In the name of science, the fish got that way after an extended stay in total darkness followed by several days in the intensely lit room. Unlike Kerby, however, they will soon see again. Their eyes will naturally, spontaneously and mysteriously repair themselves. Within a month, the rod and cone photoreceptor cells will miraculously regenerate and the fish will be good as new, darting back and forth in full panic whenever anything moves anywhere near their tank.
Their eye-repair ability is of intense interest to Notre Dame’s David Hyde, a professor of biological sciences and the Kenna Director of the Center for Zebrafish Research. In one form or other, Hyde has been studying eye problems throughout his 30-plus-year career, first using the lowly fruit fly as a model system, then switching over to zebrafish 17 years ago.
Zebrafish offer several research advantages, Hyde says. First, they are vertebrates, a higher level organism than the fruit fly, and therefore their eye is more like the human eye. Zebrafish also develop fairly quickly, taking about three months to reach maturity. Since their eggs are fertilized outside of the female, genetic manipulation is easy.
“On top of that, their embryos are transparent, so you can easily see the development of the internal organs. When you manipulate genes you can easily see how it perturbs their development,” Hyde says.
The Notre Dame biologist has long been intrigued by “what if” questions. The most interesting research questions, he has found, often are those that begin “What if . . .” and end in “Why not?” Those are the great ones, the questions that unlock hope and open the door to possibility. They are the ones that drive progress.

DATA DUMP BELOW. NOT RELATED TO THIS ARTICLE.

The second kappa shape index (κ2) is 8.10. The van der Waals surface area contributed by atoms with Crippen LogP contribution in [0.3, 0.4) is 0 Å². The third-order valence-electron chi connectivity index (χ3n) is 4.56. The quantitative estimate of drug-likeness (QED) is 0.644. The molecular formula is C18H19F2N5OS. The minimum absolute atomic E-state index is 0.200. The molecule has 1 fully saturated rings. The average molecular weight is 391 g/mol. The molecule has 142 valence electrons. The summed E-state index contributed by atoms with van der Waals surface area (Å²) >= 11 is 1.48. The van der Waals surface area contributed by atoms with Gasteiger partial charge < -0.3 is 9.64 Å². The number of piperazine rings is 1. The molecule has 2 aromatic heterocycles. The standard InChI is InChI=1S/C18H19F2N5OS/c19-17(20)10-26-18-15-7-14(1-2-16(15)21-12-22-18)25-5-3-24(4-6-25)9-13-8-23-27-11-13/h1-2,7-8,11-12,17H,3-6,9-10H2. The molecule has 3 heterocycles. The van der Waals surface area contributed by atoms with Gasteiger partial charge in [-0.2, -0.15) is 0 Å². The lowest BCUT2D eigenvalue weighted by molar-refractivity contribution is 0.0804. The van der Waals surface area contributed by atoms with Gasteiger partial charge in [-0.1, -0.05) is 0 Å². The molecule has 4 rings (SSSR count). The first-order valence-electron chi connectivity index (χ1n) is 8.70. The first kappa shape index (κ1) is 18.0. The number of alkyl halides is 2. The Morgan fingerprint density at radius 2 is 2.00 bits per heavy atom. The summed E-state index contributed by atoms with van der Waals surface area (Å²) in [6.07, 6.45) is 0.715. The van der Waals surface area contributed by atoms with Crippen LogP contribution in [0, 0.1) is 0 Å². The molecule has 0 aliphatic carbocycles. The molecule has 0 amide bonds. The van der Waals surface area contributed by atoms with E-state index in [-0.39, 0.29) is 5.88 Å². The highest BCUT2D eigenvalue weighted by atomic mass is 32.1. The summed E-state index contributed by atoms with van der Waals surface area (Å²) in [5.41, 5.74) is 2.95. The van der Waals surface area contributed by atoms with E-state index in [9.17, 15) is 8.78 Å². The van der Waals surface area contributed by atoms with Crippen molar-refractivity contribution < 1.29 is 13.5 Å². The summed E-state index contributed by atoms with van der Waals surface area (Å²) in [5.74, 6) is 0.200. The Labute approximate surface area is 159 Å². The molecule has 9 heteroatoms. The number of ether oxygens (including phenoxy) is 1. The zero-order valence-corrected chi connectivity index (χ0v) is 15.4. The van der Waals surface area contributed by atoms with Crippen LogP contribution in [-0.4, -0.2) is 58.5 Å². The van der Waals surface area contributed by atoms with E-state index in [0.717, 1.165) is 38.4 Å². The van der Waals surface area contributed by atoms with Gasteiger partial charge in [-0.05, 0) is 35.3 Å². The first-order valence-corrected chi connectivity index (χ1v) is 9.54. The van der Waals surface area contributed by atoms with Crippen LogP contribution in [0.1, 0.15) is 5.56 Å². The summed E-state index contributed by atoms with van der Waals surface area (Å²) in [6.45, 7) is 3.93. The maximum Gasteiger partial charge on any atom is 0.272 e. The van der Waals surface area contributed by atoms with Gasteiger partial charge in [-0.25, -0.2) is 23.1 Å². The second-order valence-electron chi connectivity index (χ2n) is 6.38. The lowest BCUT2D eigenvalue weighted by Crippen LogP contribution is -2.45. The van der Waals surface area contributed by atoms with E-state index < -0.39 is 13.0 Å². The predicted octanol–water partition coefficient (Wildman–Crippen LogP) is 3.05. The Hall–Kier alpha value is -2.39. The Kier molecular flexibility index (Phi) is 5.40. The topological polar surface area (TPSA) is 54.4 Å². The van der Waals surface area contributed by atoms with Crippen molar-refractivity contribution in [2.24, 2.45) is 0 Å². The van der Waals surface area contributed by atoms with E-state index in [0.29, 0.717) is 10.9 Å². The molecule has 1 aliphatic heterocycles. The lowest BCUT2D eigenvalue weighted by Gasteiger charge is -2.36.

A seminal experiment 15 years ago that ended with one such “what if?/why not?” question has set the course for Hyde’s work ever since and is largely the reason the tank of blind zebrafish described previously, as well as 2,000 other tanks holding 80,000 of their “cousins,” now rest in the basement of Galvin.
“Not long after we set up our lab with zebrafish as a model system, we decided to study retinal damage using genetic means,” the biologist recalls. In one of their first experiments the ND researchers employed the “bright light” method to damage the zebrafish retinas, but they couldn’t do it. When they checked, the researchers were stunned to see the little striped fish flitting around normally with no visual impairment. That could mean one of two things: Either they had super zebrafish with preternatural powers, or they were doing something wrong.
Actually, there was a third possibility: The fish were only temporarily blind. That’s precisely what Hyde and his crew found when they examined the fish earlier in the experiment timeline: The zebrafish had been regenerating so fast that the researchers were missing the changes.
“We knew that some regeneration would go on,” Hyde says, “but we thought it would be extremely slow, as others had shown with goldfish.” (Goldfish take six to nine months to repair their retinas, whereas Hyde’s group had just discovered zebrafish fixing their eyes in less than a month.)
On further analysis, Hyde and his associates concluded that a band of cells in the eye known as Müller glia were responsible for regenerating the eye’s rod and cone photoreceptor cells. Subsequently, the cells were identified as adult stem cells, namely cells that have the uncanny ability to change from an undifferentiated cell into a specialized cell, such as bone, nerve or muscle.
The ND biologists found that when the fish eye senses retinal damage, the Müller cells, which normally support cells within the eye, are triggered to divide and migrate to the retina, where they are transformed into photoreceptor cells, replacing the damaged ones.
The finding led Hyde to wonder if people could repair their eyes like zebrafish. And why not? Precisely what are the biochemical reactions that trigger the repair? If someone could figure out how the zebrafish manages the trick, the key genes involved and the biochemical pathways, that information might lead to cures for macular degeneration as well as a host of other retinal diseases.